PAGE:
The lithosphere is broken into a number of plates known as the Lithospheric plates. These plates move just a few millimeters each year. This is because of the movement of the molten magma inside the earth. It moves in a circular manner inside the earth.
The earth movements are divided on the basis of the forces cause them. The forces act in the interior of the earth are called as Endogenic forces and the forces that work on the surface of the earth are called as Exogenic forces.
Endogenic forces sometimes produce sudden movements and at the other times produce slow movements.
A volcano is a vent (opening) in the earth’s crust through which molten material erupts suddenly. When the Lithospheric plates move, the surface of the earth vibrates. The vibrations can travel all-round the earth. These vibrations are called earthquakes. The place in the crust where the movement starts is called the focus. The place on the surface above the focus is called the epicenter. Vibrations travel outwards from the epicenter as waves. Greatest damage is usually closed to the epicenter and the strength of the earthquake decreases away from the center.
Earthquakes cannot be predicted but some common earthquake prediction methods adopted locally by people include studying animal behavior: fish in the ponds get agitated, snakes come to the surface.
The landscape is being continuously worn away by two processes – weathering and erosion. Weathering is the breaking up of the rocks on the earth’s surface. Erosion is the wearing away of the landscape by different agents like water, wind and ice.
The running water in the river erodes the landscape. As the river enters the plain it twists and turns forming large bends known as meanders.
Due to continuous erosion and deposition along the sides of the meander, the ends of the meander loop come closer and closer. In due course of time the meander loop cuts off from the river and forms a cut-off lake, also called an ox bow lake. As it floods, it deposits sediments along its banks and forms a flat fertile floodplain. The raised banks are called levees.
As the river approaches the sea, the speed of the flowing water decreases and it begins to break up into a number of streams called distributaries. The collection of sediments from all the mouths of distributaries forms a delta.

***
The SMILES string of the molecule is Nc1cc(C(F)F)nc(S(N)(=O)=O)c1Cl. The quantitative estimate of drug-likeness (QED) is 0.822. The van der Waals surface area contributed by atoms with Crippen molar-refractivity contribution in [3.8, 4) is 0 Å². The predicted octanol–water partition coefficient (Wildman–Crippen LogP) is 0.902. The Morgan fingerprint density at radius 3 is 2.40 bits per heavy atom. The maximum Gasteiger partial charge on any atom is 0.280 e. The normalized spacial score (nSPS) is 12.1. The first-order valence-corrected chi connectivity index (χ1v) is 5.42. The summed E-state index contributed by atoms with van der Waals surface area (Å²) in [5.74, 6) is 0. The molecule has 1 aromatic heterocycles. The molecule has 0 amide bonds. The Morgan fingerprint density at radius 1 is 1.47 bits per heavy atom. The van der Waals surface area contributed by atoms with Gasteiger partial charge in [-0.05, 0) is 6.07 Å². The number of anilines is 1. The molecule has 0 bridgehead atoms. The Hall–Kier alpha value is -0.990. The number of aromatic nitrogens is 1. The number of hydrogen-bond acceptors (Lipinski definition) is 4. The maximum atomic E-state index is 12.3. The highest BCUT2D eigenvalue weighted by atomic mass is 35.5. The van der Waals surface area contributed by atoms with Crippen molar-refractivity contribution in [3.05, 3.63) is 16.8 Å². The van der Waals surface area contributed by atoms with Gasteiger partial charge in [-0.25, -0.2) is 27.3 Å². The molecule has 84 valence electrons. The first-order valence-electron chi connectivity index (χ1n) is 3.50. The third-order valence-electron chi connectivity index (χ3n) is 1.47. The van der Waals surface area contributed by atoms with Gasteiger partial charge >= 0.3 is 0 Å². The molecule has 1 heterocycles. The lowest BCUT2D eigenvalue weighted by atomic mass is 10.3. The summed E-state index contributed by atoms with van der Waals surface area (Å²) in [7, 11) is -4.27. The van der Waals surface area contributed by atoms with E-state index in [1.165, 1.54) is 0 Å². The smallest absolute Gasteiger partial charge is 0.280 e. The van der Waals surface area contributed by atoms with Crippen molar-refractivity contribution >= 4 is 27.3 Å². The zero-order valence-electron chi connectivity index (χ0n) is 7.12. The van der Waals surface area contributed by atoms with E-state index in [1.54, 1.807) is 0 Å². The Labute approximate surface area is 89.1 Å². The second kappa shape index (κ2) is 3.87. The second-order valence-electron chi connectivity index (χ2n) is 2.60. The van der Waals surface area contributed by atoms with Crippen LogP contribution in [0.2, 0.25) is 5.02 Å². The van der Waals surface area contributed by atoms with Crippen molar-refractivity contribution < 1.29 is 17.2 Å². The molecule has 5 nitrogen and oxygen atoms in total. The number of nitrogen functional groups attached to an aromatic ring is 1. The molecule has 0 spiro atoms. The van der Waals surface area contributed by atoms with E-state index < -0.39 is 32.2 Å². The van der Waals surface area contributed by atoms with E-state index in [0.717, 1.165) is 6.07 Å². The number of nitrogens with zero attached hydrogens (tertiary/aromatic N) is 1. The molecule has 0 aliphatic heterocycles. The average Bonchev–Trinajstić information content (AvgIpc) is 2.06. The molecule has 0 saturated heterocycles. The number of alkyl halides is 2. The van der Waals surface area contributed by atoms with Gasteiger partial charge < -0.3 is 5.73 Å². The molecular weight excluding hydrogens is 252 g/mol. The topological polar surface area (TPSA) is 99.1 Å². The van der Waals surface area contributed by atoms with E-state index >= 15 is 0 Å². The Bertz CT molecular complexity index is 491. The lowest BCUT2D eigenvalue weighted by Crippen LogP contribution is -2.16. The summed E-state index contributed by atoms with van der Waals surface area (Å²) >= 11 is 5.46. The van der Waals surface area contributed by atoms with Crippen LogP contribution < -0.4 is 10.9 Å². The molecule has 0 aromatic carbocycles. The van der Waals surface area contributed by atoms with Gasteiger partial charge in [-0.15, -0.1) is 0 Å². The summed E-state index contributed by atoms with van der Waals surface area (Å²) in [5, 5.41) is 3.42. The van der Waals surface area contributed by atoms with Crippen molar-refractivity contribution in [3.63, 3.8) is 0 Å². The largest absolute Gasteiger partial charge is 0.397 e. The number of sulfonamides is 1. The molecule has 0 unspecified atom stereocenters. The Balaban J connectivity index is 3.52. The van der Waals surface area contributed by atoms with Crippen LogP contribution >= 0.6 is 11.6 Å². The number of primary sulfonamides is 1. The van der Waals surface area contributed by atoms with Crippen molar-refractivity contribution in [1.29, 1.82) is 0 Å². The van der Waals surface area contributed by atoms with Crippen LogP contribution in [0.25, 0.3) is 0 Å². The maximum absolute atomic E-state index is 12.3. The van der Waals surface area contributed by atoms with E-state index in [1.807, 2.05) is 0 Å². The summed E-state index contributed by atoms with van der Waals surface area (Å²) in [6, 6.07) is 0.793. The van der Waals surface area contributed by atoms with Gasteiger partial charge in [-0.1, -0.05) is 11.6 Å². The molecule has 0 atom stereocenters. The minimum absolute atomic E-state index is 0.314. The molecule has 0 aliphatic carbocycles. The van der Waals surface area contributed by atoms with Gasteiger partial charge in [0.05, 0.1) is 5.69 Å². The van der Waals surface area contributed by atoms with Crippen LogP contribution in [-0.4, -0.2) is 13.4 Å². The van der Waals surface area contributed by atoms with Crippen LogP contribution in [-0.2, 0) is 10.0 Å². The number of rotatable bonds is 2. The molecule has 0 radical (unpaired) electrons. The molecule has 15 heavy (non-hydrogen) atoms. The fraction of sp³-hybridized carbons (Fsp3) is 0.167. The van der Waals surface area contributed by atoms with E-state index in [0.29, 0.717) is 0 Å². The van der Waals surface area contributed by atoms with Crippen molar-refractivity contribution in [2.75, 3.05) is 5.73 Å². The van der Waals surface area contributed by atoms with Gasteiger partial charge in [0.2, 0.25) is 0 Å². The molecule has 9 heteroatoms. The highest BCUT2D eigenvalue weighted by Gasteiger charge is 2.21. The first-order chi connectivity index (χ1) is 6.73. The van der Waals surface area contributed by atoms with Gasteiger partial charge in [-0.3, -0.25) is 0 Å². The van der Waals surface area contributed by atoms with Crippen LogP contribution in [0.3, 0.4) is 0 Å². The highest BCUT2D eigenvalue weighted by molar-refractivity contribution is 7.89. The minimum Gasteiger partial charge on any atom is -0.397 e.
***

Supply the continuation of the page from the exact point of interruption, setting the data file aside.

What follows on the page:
Sea waves continuously strike at the rocks. Cracks develop and over time they become larger and wider. Thus, hollow like caves are formed on the rocks. They are called sea caves. As these cavities become bigger and bigger only the roof of the caves remains, thus forming sea arches. Further, erosion is left. These wall-like features are called stacks. The steep rocky coast rising almost vertically above sea water is called sea cliff. The sea waves deposit sediments along the shores forming beaches.
Glaciers erode the landscape by bulldozing soil and stones to expose the solid rock below and carved out deep hollows there. As the ice melts they get filled up with water and become beautiful lakes in the mountains. The material carried by the glacier such as rocks big and small; sand and silt get deposited. These deposits form glacial moraines.
In deserts rocks in the shape of a mushroom, are called mushroom rocks. Winds erode the lower section of the rock more than the upper part. Therefore, such rocks have narrower base and wider top. When the wind blows, it lifts and transports sand from one place to another. When it stops blowing the sand falls and gets deposited in low hill – like structures. There are called sand dunes. When the grains of sand are very fine and light, the wind can carry it over very long distances. When such sand is deposited in large areas, it is called loess. Large deposits of loess is found in China.